Saturday, 19 September 2015

Greek tragedy

The Greeks are once again going to the polls to elect a government. Although Greek governments have spent public money recklessly the roots of their chronic economic crises lie with the political objective of achieving ever greater union between the countries of the European Union. Greece never met the qualifying criteria for membership of the Euro, but was allowed to join for political reasons despite the likely financial consequences. Most fortunately Britain avoided getting enmeshed in this doomed project.

It is to the credit of Gordon Brown, both as chancellor and prime minister, that he kept Britain out of the Euro. He did so despite considerable pressure from so called 'progressives' and 'moderates' who were desperate for Britain to join. It is worth examining the reasons given for their enthusiasm.

The Liberal Democrat manifesto in 2001 stated that 'membership of the Euro at a competitive and sustainable rate would offer Britain considerable benefits. It would end the exchange rate instability which has destroyed many thousands of jobs, safeguard the investment in hundreds of thousands of further jobs by overseas firms, and reduce the costs of trade with the rest of the EU'.

Michael Heseltine, about the same time, opined that 'we cannot remain competitive outside the Euro for much longer. We have lived through a decade of warnings and with those predictions we have always been offered choices. Now is the time for Britain to make a choice. For business the choice is clear.'

In practice there was no evidence for this alarmism. Unemployment in Britain continued to fall for over seven years until the financial crisis of 2008. We had much lower levels of unemployment than many countries in the Eurozone. The claims of the Euro fanatics, not for the first or last time, were wholly without foundation, and this was most probably known at the time by those 'moderates' making these claims. Instead their motivation was to further the political objective of ever closer union which, more accurately, can be described as ever diminishing democracy.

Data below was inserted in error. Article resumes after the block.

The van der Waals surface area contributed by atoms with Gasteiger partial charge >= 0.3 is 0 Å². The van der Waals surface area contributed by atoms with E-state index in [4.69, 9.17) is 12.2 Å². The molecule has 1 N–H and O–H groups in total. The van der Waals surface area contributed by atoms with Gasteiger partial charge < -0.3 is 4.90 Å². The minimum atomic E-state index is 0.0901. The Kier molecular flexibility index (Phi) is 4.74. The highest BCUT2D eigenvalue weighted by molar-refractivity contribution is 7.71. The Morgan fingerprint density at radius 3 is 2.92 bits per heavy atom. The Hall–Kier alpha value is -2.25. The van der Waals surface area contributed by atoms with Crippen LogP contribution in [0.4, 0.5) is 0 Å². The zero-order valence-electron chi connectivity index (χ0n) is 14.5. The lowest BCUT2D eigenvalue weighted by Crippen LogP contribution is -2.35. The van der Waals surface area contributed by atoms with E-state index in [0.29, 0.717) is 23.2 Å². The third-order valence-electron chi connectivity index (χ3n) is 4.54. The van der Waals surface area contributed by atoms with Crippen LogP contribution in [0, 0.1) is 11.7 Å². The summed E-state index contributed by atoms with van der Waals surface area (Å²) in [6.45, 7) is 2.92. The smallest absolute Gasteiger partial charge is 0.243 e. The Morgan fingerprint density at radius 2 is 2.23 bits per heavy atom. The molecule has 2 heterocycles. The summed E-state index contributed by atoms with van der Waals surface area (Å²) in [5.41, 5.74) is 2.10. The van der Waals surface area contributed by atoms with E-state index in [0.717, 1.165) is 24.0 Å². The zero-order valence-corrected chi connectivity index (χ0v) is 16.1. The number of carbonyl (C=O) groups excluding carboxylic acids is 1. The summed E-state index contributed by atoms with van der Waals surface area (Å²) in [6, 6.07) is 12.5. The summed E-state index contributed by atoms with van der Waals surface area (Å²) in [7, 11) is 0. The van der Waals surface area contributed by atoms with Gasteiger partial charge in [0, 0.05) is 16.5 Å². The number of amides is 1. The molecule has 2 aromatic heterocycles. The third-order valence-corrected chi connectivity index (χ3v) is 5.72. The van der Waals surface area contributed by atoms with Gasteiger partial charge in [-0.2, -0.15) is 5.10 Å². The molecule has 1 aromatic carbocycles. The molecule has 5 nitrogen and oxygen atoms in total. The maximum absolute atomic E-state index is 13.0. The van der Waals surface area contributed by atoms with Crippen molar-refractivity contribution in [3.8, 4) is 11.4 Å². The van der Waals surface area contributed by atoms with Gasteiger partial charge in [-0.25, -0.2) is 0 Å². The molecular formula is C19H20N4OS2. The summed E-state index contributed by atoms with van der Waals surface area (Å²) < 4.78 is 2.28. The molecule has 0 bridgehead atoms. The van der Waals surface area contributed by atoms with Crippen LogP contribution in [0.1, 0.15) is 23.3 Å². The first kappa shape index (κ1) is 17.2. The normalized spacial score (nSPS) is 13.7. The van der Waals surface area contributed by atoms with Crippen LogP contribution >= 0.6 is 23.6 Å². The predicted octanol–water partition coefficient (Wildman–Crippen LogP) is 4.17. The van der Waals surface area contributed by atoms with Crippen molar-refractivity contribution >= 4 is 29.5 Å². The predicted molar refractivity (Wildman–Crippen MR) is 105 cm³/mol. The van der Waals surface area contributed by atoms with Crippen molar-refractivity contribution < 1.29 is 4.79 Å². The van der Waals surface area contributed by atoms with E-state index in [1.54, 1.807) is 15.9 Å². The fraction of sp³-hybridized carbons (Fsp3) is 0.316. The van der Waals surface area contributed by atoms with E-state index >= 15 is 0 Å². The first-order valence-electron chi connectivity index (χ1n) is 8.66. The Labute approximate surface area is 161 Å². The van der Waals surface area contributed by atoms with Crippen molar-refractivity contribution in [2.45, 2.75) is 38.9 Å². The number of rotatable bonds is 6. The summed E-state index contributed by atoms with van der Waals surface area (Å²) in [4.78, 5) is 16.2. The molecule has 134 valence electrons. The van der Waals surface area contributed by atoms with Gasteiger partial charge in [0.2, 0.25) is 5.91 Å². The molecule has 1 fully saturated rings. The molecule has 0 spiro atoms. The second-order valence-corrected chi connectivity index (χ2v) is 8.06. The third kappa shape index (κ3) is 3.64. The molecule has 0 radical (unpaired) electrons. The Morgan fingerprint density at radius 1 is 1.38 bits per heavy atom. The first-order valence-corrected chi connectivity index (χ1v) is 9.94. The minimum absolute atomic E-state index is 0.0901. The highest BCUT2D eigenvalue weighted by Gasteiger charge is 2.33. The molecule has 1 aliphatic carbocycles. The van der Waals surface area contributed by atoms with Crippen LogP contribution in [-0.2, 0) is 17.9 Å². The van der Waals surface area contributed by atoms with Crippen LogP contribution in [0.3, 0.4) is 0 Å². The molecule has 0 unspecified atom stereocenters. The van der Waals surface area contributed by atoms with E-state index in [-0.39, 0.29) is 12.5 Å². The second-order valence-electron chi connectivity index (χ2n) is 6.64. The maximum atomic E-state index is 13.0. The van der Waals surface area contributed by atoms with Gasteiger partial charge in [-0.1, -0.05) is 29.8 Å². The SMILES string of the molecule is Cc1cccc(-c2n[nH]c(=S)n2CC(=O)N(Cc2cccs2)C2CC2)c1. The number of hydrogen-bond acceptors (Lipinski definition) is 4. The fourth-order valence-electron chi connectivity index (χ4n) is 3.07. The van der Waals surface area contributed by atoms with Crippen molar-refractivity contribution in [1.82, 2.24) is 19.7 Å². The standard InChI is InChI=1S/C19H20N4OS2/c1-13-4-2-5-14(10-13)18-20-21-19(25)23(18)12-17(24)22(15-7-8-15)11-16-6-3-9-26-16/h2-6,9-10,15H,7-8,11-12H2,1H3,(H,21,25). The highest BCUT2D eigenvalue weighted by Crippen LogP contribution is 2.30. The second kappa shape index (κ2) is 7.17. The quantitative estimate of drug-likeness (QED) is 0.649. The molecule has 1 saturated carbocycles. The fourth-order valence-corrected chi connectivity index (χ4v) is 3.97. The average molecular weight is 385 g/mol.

Countries such as Greece, have lost control of their economic destiny, and are now supplicants to the European Central Bank. They are caught in a vicious circle of bailouts, conditional on austerity and deflationary measures, which contract their economies still further thus requiring more bailouts, and so it goes on. Despite the contempt that Greece has been shown by European Union leaders, both the current, and likely alternative governments, support Greece remaining in the Euro. Sadly, despite all the difficulties and economic meltdown, the majority of the Greek people also support continued membership. Eventually reality will break through, since there can be no doubt that Greece, and other countries in a similar fix, will eventually default and be forced out of the Euro, with disastrous consequences not just for the countries themselves but for the global financial and banking system. This is what happens when ideology triumphs reason.

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